Dobutamine + amiodarone to improve heart failure ▸

Positive inotropic agents are known to improve haemodynamic function in end stage heart failure (ESHF), but they may worsen survival through a pro-arrhythmic effect. Intermittent infusions of dobutamine have been shown to exert a sustained haemodynamic effect, without inducing tachyphylaxis. In 30 patients with ESHF, left ventricular ejection fraction < 35%, and refractory to standard medical treatment, were randomised, in a double blind prospective manner to intermittent intravenous dobutamine 10 μg/kg/min for eight hours every two weeks or placebo. All patients received front loading with amiodarone which was started two weeks before randomisation and continued throughout the trial. The primary end point of death from any cause in the dobutamine and the placebo arms at one year were 69% and 44%, respectively, and at two years were 28% and 21%, respectively (both p < 0.05). This was associated with reduced pulmonary capillary wedge pressure and improved function in the dobutamine arm. Interestingly, only patients who were intolerant of β blockade (as shown by prior clinical deterioration with metoprolol) were included. Furthermore, none of the patients were on angiotensin II antagonists, which would have been recommended based on Val-HeFT trial data.


Valsartan did not show added VALUE ▸

A total of 15 245 patients, aged 50 years or older with treated or untreated hypertension and high risk of cardiac events, participated in a randomised, double blind, parallel group comparison of treatment based on valsartan or amlodipine (VALUE). Blood pressure was reduced by both treatments, but the effects of the amlodipine based regimen were more pronounced, especially in the early period (blood pressure 4.0/2.1 mm Hg lower in amlodipine than valsartan group after one month; 1.5/1.3 mm Hg after one year; p < 0.001 between groups). The primary composite end point occurred in 810 patients in the valsartan group (10.6%, 25.5 per 1000 patient-years) and 789 in the amlodipine group (10.4%, 24.7 per 1000 patient-years; hazard ratio 1.04, 95% confidence interval 0.94 to 1.15; p  =  0.49). This result appears at odds with the HOPE trial of ramipril and the LIFE trial with losartan—possibly because blood pressure control was not equivalent in the two groups in the present study, masking any benefits from valsartan treatment.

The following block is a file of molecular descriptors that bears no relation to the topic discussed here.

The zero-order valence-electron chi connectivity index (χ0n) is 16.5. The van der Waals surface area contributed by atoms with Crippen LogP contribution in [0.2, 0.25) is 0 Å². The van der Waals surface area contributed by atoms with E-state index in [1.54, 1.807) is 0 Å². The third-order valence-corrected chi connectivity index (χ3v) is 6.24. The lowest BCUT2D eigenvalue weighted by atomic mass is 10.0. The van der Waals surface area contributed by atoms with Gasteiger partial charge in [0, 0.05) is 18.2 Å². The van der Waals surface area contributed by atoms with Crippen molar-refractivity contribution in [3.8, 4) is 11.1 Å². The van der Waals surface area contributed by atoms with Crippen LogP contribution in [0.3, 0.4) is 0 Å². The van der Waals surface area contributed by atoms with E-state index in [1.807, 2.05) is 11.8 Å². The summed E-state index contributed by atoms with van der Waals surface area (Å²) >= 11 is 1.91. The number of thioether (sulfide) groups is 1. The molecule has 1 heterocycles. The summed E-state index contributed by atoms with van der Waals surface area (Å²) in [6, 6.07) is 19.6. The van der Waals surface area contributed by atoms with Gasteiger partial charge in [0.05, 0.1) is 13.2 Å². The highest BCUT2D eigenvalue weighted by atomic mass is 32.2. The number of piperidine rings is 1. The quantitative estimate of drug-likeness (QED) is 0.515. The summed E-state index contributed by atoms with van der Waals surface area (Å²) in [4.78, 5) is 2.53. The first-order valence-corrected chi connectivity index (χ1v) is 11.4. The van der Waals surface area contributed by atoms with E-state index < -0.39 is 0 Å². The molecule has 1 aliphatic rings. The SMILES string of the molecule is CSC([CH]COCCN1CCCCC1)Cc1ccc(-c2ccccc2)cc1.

Journals scanned

American Journal of Medicine; American Journal of Physiology: Heart and Circulatory Physiology; Annals of Emergency Medicine; Annals of Thoracic Surgery; Archives of Internal Medicine; BMJ; Chest; European Journal of Cardiothoracic Surgery; Lancet; JAMA; Journal of Clinical Investigation; Journal of Diabetes and its Complications; Journal of Immunology; Journal of Thoracic and Cardiovascular Surgery; Nature Medicine; New England Journal of Medicine; Pharmacoeconomics; Thorax


Dr Diana Gorog, Dr Akhil Kapur, Dr Masood Khan, Dr Alistair Lindsay; Dr Andrew Sharp